gored skirt While I had a mostly lazy day yesterday, I accomplished a few things.

I sewed up this burgundy gored skirt.

When I got to this point, I decided that the zipper was the wrong color, and that I would have to wait to get a new zipper. So it still needs zipper, waistband, and hem.

This is Italian wool gabardine, a fabric as soft and light and drapey as rayon challis, but with the many advantages of being wool. I love this stuff, and you can get it cheaply online.

felted sweater I also began the process of turning this felted sweater into a bag. The sweater had moth holes, so I felted it severely, as you can see in this picture. I was intending to make it into a bag according to the simple instructions that were in every magazine last fall — sew up the bottom, cut straps over the shoulders, done before dinner.

The recycling aspect of the thing appeals to me, and the felted lambswool feels wonderful.

But I don’t actually like to carry that tote-bag shape, and if I did like it, I have a bunch of them that I could carry. I have been putting the project off ever since the fall, because of this juxtaposition of appealing concept and unappealing likely product.

So I turned to McCall’s 5198, a set of hobo bags.

sweater bag This is the outside layer. Since the pattern was not intended for felted sweaters, I cut and sewed up the basic framework to see how it would work.

It seems enormous.

Still, having ascertained that it could be done, I went ahead and cut the lining and began sewing in  the buckram and stuff.

The wool is too thick for my sewing machine, so I am doing it by hand. It is almost too thick for that, too. I am using a huge needle and having to take one stitch at a time. It may take me quite a while to complete.

I am ignoring the instructions for the bag entirely. I am going to leave it open at the top instead of putting in a zipper, and do a button flap, and rather than interface the whole thing I am putting buckram into the gusset to give sewing in buckramit a bit of a spine. The strap is in one piece with the gusset and will be narrower than the pattern calls for — I haven’t quite decided on the details of that strap’s construction. I am essentially just using the pattern for the shape.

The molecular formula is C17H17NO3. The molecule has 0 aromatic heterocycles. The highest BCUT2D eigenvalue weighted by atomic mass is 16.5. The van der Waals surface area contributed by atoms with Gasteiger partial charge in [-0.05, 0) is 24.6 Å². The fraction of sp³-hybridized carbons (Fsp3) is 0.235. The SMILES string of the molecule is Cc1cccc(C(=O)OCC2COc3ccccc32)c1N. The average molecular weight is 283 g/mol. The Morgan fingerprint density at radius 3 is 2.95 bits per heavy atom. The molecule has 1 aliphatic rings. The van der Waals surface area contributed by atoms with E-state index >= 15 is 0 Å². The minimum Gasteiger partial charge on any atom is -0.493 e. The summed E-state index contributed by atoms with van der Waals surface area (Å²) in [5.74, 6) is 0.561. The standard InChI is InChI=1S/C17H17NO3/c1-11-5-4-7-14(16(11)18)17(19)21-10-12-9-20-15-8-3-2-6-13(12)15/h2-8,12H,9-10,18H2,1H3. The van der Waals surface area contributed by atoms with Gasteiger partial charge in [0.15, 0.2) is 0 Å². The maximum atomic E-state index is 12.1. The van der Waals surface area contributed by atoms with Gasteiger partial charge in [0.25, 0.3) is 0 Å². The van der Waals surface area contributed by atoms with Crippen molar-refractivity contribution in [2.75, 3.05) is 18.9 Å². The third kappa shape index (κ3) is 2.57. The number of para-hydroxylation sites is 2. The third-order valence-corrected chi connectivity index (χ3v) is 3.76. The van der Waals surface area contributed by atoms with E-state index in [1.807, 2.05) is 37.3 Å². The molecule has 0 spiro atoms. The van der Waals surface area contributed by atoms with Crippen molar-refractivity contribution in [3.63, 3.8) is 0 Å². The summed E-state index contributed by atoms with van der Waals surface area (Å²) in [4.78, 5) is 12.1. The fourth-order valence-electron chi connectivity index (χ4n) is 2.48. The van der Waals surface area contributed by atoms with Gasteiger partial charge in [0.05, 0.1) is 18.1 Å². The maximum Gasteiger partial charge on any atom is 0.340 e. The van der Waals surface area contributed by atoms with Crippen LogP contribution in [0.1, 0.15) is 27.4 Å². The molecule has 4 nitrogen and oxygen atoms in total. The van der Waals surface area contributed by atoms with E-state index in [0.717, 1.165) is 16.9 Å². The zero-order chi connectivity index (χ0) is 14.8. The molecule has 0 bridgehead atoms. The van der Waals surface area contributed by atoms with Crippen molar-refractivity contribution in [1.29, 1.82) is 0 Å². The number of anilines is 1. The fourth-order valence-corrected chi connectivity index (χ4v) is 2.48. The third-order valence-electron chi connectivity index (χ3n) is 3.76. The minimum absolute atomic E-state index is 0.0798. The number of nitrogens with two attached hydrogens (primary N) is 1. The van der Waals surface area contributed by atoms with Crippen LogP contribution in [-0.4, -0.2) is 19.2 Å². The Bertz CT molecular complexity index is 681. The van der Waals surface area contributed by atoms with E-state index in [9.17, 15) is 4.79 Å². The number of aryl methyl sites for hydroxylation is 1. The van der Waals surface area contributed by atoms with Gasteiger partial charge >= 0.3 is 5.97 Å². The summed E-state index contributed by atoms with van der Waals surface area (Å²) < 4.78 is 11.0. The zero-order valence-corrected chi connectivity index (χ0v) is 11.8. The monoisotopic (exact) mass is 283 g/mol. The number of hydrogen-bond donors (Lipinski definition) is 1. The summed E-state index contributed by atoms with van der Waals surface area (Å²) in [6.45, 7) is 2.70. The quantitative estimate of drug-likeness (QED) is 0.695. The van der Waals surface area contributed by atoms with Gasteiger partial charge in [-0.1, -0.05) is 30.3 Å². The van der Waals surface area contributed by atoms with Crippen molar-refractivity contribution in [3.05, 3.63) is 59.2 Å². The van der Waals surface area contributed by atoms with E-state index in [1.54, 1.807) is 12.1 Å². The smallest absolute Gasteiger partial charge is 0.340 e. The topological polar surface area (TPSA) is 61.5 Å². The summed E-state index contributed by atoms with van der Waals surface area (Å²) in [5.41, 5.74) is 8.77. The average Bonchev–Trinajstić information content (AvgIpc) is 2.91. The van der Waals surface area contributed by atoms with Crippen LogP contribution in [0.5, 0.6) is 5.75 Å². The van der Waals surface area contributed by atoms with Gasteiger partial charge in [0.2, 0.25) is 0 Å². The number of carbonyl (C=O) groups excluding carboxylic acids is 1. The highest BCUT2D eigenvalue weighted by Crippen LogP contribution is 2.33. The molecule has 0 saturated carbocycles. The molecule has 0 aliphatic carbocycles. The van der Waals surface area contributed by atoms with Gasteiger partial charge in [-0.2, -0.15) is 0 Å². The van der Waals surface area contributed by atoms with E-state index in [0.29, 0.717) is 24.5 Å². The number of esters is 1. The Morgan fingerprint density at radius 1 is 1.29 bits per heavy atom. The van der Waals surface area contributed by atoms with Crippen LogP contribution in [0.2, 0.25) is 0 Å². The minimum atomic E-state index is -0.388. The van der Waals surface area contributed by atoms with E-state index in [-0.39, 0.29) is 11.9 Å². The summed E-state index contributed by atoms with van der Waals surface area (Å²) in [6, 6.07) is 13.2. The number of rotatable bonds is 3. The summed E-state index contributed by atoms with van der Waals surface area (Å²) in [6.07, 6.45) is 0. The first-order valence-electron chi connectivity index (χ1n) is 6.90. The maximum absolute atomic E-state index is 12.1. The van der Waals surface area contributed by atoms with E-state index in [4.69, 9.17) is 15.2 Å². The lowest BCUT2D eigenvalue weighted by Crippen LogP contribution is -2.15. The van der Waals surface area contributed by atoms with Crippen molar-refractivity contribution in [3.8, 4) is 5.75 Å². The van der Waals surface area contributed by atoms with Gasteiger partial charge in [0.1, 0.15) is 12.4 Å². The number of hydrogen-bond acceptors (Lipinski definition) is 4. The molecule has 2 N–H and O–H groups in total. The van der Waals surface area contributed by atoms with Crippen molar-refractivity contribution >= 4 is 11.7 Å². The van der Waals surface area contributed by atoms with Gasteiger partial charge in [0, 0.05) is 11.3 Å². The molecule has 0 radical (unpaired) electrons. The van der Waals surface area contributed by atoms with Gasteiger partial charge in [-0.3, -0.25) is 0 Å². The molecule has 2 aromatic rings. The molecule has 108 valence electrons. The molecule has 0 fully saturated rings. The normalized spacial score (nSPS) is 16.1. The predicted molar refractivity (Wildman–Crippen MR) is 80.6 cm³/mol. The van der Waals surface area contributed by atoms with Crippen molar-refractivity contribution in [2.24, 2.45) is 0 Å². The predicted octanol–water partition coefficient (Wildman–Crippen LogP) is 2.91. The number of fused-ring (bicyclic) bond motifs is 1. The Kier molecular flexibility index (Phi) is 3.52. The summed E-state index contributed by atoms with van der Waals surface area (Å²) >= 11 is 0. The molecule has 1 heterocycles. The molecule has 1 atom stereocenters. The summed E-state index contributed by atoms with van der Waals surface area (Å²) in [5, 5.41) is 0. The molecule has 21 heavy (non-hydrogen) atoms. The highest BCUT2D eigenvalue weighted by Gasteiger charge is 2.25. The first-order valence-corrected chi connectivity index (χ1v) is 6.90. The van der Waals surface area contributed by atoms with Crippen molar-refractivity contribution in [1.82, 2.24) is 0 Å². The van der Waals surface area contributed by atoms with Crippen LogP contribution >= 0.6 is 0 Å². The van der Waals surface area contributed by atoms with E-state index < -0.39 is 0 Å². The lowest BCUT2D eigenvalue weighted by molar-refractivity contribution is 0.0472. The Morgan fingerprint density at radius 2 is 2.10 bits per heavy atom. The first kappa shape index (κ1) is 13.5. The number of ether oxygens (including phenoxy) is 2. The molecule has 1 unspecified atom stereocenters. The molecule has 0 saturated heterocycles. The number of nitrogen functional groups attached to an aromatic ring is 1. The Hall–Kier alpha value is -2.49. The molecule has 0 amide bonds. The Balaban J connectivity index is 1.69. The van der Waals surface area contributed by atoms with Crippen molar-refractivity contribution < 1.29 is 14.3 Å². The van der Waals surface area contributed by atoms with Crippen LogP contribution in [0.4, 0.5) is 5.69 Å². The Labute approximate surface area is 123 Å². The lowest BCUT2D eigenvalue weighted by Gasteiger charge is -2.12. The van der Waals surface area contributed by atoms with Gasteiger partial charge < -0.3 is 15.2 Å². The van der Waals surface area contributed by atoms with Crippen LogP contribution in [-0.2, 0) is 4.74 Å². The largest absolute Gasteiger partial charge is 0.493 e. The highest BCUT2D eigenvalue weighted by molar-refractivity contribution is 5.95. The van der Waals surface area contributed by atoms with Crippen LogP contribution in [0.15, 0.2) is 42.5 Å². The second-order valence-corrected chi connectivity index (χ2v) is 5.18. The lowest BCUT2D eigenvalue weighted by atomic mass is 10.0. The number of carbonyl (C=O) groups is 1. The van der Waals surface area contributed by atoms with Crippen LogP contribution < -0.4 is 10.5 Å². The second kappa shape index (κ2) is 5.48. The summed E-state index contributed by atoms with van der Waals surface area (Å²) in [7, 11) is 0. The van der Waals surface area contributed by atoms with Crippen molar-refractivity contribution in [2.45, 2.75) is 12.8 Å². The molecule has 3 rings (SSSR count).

If I like this one, I may make one according to the directions some day.

I also got the body of Pipes completed.

Here you see it liberally frosted with dog hair.

Most things in our house have a little dusting of dog hair, but this yarn — Knitpicks Telemark in Deep Navy — seems pipes ribbingto draw all the dog hair to it.

There is also the fact that the boys have been allowing the animals to sit on the furniture all through the vacation. They will have to be completely retrained. However, the boys will see the error of their ways next week when they get ready for school and find themselves covered with dog hair.

Still, the sweater is coming out nicely. The ribbing will make it shapely without detracting from the traditional look.

Next time I do a sweater like this, I may begin the ribbing earlier in the center, making a triangular panel of ribbing in the front.

My husband went back to work today, and of course I will also do so. The boys have another week to fritter away in playing video games.